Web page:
This Summer, I spent a pleasant week touring around Sweden. Starting in Stockholm, I drove across to Gothenburg and back again travelling north and then south of Lake Vanern. It was a picturesque route with plenty of lakes and trees and not many people. Sweden is one of the most innovative countries on Earth - think Nokia, Ikea, Skype, Spotify, Minecraft and Candy Crush to name just a few.
I took a look through the Idea Catalog to see what robotics and AI development was happening along my route.
Stockholm is the capital and, by far, the largest city in Sweden. It is built over 14 islands so you are never far from a bridge or some water. It is also home to plenty of robotic companies.
Einride have the T-Log which is an autonomous, electric powered truck with no cab. It has SAE level 4 autonomy (which means it is capable of completing an entire journey without a driver but it is equipped with controls in the event a driver needs to assume control of the vehicle. It is specifically designed for the logging industry which huge - about 20% of Sweden's GDP.
Sandvik also produces an autonomous vehicle but this time for the mining industry. The LH514 can move 14 tonnes and they have a neat promotional video of the beast moving its way through a glass maze to demonstrate its precision.
Furhat is a social robot that is capable of displaying humanlike expressions and emotions on a customizable face. The ORCA Hub team at Heriot-Watt University have recently acquired one to support their work in robotics for the oil & gas industry.
Tobii have glasses designed to capture natural viewing behavior. in any real-world environment. The University of Pennsylvania are using it to fly a drone wherever you look.
En Route to Gothenburg
90 minutes from Stockholm is Vasteras and home to the Vasteras Giraff - a telepresence robot designed to help the elderly to communicate with the outside world.
A little further on is Orebro and the University there is the lead in a Horizon 2020 project called Smokebot. This is a mobile robot with novel environmental sensors for the inspection of disaster sites with low visibility.
Gothenburg is a picturesque city with many cafes and shops. Liseberg is a famous amusement park almost in the city centre itself. Like Stockholm, it is a popular weekend city break for Europeans.
Gothenburg is home to Volvo, a vehicle manufacturer since the 1920's (and yes there is a Volvo museum there). They are also making self driving trucks (called Vera). In fact Einride, mentioned earlier, was set up by an ex Volvo executive.
SP Marine have developed a robot for containing oil spills and is currently being tested by the Port of Gothenburg. The robot tows a boom across the water from one pier to another to allow oil to be collected in one place.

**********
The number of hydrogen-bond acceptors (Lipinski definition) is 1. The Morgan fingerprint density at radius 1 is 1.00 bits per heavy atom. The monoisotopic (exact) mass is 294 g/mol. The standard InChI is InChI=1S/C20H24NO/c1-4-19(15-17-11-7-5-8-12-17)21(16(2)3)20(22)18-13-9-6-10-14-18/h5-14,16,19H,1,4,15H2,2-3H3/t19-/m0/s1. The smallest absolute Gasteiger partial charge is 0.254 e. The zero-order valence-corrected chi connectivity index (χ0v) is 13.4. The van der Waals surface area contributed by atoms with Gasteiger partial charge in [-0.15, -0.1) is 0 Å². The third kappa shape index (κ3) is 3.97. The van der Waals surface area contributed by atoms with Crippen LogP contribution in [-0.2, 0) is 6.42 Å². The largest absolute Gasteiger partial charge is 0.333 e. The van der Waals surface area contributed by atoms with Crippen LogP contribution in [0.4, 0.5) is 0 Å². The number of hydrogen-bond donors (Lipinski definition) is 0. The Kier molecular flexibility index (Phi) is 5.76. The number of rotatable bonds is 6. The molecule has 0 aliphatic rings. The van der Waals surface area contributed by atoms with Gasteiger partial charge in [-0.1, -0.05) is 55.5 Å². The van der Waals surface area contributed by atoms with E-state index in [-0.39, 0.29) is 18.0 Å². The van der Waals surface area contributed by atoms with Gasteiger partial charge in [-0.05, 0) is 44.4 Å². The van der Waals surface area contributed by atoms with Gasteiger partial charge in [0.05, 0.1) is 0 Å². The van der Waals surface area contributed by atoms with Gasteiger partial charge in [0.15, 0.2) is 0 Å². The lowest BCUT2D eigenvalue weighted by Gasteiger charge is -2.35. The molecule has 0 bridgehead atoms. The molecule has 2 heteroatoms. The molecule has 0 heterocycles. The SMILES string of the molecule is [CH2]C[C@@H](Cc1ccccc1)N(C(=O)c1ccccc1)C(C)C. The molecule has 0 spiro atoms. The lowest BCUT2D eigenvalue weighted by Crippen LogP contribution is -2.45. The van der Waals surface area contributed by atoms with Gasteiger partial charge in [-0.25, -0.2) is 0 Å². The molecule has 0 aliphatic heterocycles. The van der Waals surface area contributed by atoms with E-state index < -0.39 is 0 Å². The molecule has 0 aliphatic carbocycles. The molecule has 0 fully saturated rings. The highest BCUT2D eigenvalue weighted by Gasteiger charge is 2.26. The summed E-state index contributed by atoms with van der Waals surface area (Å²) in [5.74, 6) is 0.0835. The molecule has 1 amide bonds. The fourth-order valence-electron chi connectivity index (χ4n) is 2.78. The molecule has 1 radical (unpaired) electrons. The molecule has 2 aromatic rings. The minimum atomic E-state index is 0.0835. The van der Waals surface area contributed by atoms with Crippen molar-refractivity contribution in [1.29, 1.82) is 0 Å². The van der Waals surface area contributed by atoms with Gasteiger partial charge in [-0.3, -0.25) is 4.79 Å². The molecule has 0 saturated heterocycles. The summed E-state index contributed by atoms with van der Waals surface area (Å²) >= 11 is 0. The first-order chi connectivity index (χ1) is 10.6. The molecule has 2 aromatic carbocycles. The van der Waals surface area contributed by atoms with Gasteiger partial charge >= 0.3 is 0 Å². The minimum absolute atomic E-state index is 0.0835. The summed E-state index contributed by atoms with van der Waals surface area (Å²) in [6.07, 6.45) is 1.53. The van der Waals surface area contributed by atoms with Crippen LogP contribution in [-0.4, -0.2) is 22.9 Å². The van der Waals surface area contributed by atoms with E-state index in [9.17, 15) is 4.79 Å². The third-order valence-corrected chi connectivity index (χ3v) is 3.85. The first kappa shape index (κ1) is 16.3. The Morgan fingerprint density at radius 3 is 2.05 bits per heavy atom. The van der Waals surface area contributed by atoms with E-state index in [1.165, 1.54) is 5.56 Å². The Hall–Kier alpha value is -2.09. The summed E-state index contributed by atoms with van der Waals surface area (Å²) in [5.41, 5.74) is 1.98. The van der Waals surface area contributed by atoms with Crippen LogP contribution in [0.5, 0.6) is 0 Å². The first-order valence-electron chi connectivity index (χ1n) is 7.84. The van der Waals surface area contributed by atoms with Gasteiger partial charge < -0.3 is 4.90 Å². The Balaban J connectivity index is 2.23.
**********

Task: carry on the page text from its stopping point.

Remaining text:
Back to Stockholm
The route back to Stockholm is more industrial than the Northern route. The town of Husqvarna is home to the industrial organisation of the same name producing a huge range of products from chainsaws to motorbikes. They also produce demolition robots similar to Brokks (who are also Swedish but located much further North). Toshiba modified one for use in Fukushima.
Slightly south, in the town of Holsbybrunn, is Aquajet who also produce demolition robots but these use water jet cutting - so called hydrodemolition.
Saab is based in Linkoping and mainly produces fighter aircraft these days although they did produce cars for a very long time. They also own Saab Seaeye who produce underwater vehicles (ROVs) for the oil & gas industry. They have a huge range and Sellafield have two Tigers for legacy pond work.
Nykoping is an important town for radioactive waste treatment. Originally owned by Studsvik it was recently sold to EDF (Cyclife). They do metal melting and thermal treatment of organic waste by incineration or pyrolysis.
Weda, a bit closer to Stockholm, produce pool cleaners. One of their models is also being used at Sellafield for their legacy pond work.
About the Idea Catalog
The Idea Catalog is designed to showcase technologies from across the world and from multiple industries.
Use Cases include:
Optioneering. Better than random brainstorming - research technologies that might be applicable to ensure you have covered everything possible. Sail through peer reviews.
Technology Development. Avoid reinventing the wheel. Maybe someone has already done most of the work and you can build on previous work. Save time and money.
With over 5,000 entries it is, by far, the largest and most comprehensive technology catalog in the world.
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